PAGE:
Recreate dark energy's space but not time warp in a lab
Background about dark energy
This is a project to create an experiment to recreate dark energy in the lab. It is based on the idea that dark energy makes space expand at an accelerating rate, and that the fact that the acceleration is observable shows that it does not create new time to the same extent as it creates new space. If time expanded like space, the ultrarapid effect would make the expansion of the Universe appear to slow down. That is, dark energy affect space but not time.
Difference from gravity
While gravity warps space-time, gravity warps both space and time, dark energy warps only space. While gravity causes time dilation, dark energy causes no time dilation. Since gravity's distortion of space-time make objects fall by making one way through the space-time diagram longer than another, dark matter with its lack of time dilation does not make things fall in any direction.
Doing the experiment
Gravity detectors and what does not work
The fact that dark energy does not influence fall means that gravimeters such as heavy wights suspended on a hanging scale, which are used in experiments on modifying gravity, are useless for testing recreated dark energy. It is possible that some artificial gravity experiments or anti-gravity experiments only failed to create gravity or anti-gravity but successfully created dark energy, just that they failed to measure it. Other equipment will be needed.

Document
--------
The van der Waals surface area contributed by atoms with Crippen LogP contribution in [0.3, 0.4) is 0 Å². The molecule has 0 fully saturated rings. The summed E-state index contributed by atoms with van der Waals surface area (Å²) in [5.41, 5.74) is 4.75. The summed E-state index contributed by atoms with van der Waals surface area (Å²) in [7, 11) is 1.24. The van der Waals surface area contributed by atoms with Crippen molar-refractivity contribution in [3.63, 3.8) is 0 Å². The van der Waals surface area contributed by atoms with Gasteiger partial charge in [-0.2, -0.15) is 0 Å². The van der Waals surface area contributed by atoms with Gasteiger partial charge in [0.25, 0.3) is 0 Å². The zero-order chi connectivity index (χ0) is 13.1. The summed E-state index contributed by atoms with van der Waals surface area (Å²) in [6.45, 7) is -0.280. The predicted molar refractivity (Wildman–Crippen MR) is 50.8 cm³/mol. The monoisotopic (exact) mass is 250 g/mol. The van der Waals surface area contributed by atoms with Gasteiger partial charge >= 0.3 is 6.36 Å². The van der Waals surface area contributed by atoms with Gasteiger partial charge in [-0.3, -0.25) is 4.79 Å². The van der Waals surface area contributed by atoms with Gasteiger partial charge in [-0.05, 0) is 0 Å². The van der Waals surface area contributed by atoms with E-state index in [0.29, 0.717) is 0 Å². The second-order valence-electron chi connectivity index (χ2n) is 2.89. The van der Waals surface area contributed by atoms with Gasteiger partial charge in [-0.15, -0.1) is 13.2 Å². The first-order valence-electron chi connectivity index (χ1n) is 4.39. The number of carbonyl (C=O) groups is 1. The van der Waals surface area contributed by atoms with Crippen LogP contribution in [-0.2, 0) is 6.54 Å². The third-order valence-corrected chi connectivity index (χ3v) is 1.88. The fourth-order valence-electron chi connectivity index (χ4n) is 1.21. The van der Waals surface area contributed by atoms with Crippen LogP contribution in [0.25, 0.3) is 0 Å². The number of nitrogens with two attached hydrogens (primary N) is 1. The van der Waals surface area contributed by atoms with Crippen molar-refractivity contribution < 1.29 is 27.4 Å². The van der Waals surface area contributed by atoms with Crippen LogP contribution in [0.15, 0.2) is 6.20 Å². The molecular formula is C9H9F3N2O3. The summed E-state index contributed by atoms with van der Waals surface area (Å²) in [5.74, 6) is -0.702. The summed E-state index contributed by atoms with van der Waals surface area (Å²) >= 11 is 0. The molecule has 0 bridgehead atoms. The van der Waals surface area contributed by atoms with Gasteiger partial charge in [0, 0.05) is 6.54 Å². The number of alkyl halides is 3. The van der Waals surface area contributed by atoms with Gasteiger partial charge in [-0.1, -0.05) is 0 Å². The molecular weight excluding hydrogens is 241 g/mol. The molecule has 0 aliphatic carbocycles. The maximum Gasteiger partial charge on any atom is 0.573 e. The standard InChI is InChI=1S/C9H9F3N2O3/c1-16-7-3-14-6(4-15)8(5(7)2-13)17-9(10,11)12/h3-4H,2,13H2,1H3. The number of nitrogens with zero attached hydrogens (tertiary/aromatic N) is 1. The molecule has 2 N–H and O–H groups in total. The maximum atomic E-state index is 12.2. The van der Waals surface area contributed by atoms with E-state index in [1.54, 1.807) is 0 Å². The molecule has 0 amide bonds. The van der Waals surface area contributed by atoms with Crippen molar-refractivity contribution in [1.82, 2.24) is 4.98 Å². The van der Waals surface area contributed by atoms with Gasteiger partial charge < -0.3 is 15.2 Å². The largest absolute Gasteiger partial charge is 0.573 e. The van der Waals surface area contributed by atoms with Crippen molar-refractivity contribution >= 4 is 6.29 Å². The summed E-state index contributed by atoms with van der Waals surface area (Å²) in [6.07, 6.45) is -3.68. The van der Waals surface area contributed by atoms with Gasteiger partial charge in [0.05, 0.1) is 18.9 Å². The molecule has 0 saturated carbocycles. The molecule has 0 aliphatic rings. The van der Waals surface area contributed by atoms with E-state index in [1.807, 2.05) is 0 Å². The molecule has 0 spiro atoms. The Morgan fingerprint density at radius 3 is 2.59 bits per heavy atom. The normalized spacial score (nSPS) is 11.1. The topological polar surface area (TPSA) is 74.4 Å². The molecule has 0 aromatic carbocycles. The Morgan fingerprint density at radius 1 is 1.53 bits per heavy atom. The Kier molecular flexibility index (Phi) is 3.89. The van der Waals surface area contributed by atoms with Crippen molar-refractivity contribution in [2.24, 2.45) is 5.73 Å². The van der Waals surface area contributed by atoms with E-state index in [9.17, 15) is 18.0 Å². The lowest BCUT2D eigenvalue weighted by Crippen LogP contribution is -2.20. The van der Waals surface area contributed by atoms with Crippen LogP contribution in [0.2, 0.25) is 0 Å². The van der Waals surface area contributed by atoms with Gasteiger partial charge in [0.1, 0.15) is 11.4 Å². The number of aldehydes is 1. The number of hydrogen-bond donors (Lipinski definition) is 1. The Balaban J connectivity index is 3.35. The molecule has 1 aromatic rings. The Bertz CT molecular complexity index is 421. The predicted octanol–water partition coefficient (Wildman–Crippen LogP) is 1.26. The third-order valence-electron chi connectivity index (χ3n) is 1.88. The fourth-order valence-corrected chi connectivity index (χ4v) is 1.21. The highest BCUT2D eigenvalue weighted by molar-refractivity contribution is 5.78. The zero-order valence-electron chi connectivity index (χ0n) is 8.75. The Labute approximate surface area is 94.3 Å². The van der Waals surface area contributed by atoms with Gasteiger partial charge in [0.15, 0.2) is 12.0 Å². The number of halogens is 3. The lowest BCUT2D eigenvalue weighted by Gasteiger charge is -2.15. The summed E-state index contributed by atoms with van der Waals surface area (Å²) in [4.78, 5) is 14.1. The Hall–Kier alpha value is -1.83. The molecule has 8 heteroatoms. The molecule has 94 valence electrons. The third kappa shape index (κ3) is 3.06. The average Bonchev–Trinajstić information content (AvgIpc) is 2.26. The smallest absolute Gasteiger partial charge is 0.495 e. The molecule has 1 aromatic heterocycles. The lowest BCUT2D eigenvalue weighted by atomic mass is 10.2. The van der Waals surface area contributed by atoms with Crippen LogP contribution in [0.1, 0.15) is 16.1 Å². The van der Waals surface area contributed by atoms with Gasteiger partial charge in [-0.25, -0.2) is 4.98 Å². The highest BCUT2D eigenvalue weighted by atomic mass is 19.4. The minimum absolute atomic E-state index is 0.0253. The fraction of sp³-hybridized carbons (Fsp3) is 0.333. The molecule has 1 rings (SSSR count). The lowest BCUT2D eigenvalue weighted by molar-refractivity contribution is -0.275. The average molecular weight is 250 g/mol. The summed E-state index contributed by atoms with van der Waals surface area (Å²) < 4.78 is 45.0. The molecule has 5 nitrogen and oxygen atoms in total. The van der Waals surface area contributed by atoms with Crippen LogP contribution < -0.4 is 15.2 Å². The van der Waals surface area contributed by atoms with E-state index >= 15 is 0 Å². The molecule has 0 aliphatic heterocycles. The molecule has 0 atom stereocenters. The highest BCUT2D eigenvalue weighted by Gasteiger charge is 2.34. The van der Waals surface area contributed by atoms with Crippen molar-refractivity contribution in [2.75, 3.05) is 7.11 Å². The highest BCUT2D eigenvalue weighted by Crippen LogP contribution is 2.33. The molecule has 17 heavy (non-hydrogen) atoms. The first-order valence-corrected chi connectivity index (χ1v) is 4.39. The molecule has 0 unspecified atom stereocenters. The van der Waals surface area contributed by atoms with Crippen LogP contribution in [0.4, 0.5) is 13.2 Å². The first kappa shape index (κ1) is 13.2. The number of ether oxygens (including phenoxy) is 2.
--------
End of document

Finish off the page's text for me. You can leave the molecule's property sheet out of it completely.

Lasers and what might work
While dark energy does not cause objects to fall, it still affects the shape of space in ways that make things (including light) change their course when they pass through. That means pointing a laser through the possible dark energy and testing if it changes its course from what would otherwise be predicted can be used to make detections. Since a small change in course leads to a greater difference in where the laser beam end up the further the laser beam travels after passing through warped space, the experiment should be set up so that the experimental dark energy device is close to the laser but far from the laser detector. That makes smaller warps easier to detect.
Ruling out error sources
Ruling out the error sources is important in any scientific experiment. Though the experiment, if successful, will not detect any true gravity or antigravity effect (at least none that corresponds to all the change in the laser beam trajectory, though some noise besides it may be acceptable), a gravitometer is still advisable to rule it out. A successful experiment should detect a change in the course of the laser beam, but no change in the apparent weight of an object.
This is also useful to rule out disruption caused by gravity waves or vibrations.